According to the TELUS international survey, 57 percent of participants miss having small talks and interactions with colleagues in the office while 53 percent simply crave in-person collaboration with their teams while working remotely.

Humans are social creatures and we need to have a proper socialising channel to function effectively- both personally and professionally. 

In order to establish a healthy communication channel, leaders must make sure that nobody in the workforce feels isolated- new hires and remote workers especially in the virtual scenario. 

  • For this, apart from the tiring zoom calls, tools such as Slack, Microsoft Teams, Workplace by Facebook, and Quip can be used for interaction and chatting.

Additionally, every employee in the organisation must feel comfortable raising issues, sharing feedback, and making suggestions. 

  • One of the ways to do so is by recreating the office set up at home. Where employees can continue working in the background on a video session and take breaks to chat as and when desired. 

-Make employee recognition top priority

In-office, employees are seen celebrating the smallest of victories. Be it fixing the broken arm of the chair or closing a huge sale, there is someone or the other ready to appreciate and encourage you at each point.

Recognition and appreciation are strong carriers of the culture. Since most people derive some degree of self-worth from the work that they do, it becomes important to display that what they are doing has a role to play in the organisation’s success. Now, this role can be as informal as that of consoling a colleague in hard times or as formal as assisting a boss in a fix. 

When it comes to working remotely, HRs can boost the recognition activities by 

  • Sending emails to the employees celebrating their achievements. This can be done by copying their managers and describing in the mail body how the employee has positively impacted the business. 
  • Another way is to design virtual events for team milestones. Managers or HRs can expense a meal while celebrating this online in a virtual meeting.
  • Making recognition a habit can also do wonders. Sending recurring thank you, recognition, or positive feedback emails can help create a positive employee-manager relationship.

– Include fun in the broader picture

Employees are more than just “workers” and jobs are much more than just a “salary”. 

The pandemic has changed how employees see their jobs. A huge proportion of the workforce, including their friends, being furloughed has had a huge impact on the mental health of employees worldwide.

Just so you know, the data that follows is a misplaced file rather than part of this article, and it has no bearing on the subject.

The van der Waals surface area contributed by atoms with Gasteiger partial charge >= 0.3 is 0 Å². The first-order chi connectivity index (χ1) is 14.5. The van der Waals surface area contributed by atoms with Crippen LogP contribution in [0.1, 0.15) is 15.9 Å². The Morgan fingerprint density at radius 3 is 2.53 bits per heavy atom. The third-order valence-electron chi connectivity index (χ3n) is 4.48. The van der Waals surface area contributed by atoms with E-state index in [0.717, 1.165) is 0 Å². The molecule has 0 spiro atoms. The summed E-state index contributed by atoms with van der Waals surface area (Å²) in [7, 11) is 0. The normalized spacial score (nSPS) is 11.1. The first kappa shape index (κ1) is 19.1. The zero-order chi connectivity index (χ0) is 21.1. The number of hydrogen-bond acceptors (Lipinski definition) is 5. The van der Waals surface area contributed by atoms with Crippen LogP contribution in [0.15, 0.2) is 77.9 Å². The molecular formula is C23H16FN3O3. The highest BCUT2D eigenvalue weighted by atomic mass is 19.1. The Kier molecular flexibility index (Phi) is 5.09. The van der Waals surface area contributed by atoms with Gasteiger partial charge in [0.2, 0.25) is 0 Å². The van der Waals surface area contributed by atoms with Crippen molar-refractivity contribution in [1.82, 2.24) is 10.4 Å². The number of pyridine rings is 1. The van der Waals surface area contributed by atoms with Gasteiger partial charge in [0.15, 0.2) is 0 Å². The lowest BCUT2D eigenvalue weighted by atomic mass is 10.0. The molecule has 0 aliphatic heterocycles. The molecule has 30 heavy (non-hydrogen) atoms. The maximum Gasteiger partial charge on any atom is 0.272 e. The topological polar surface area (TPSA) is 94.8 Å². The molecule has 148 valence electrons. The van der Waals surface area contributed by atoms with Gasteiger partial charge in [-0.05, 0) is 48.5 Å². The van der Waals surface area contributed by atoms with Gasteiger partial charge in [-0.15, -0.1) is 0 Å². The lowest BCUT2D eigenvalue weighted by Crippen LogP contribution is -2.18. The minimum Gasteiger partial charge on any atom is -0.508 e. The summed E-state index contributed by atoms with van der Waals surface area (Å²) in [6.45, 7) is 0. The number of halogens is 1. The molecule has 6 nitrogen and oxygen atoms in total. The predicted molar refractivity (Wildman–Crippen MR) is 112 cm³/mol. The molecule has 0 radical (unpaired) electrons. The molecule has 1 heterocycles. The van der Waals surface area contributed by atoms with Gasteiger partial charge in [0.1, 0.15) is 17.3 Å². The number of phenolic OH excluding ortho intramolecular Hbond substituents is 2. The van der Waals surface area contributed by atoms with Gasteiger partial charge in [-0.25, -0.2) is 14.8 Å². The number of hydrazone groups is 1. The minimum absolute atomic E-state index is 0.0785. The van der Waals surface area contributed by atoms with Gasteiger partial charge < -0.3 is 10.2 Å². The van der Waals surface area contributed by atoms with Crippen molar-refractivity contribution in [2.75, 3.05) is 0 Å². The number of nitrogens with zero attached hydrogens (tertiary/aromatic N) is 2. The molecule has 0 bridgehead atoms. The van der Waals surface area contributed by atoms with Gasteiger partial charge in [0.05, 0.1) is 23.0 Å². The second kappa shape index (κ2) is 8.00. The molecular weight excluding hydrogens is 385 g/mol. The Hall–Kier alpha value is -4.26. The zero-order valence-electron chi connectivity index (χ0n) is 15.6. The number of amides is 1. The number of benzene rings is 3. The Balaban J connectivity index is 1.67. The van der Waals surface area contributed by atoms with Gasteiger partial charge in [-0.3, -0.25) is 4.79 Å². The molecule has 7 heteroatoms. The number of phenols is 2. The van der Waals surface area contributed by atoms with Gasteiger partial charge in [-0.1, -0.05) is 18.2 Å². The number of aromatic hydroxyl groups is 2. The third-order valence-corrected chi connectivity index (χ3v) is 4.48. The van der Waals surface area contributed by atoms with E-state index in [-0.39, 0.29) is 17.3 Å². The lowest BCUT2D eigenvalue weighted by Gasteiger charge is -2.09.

In such hard times, HRs and managers can show that they care about their employees and help them feel “belonged” with supportive activities and actions. 

These actions may look small from far apart but they are highly effective in recognising employee efforts and setting an example of an appreciative work environment. 

To include fun in the day-to-day work life various innovative small steps can be taken such as 

  • Acknowledging employee contribution and rewarding them with vouchers

“Of course, we keep giving people coffee vouchers so they can keep a little bit of our company in their homes as well, goodies or hampers”

 – Deborah Moschino, Head of HR, Coffee Circle Cafe

  • Conducting virtual pizza lunches, games evenings, karaoke afternoons, pet parties, yoga or fitness classes, virtual volunteering, etc 
  • For parents, having a separate home-schooling session that they can join with their children.
  • Celebrating rituals, ceremonies, festivals, etc virtually as a community.

Keeping company culture alive is the biggest need of the hour in 2021. Managing core company culture in the transitional phases of growth, change or transformation can be a tough job. But with a determined approach and a powerful strategy, businesses can induce just the right amount of engagement, productivity, and belongingness among the employees. 

With the above suggestions, one can keep this lifeblood of an organisation – Company Culture running with lesser to no hindrances.

HRs across the globe have the most powerful role to play in reinforcing their company’s culture, especially in the current Covid scenario. So, if you want to help your team build the lost connection with their organisation, book a call with our expert consultant today to strategise an effective plan.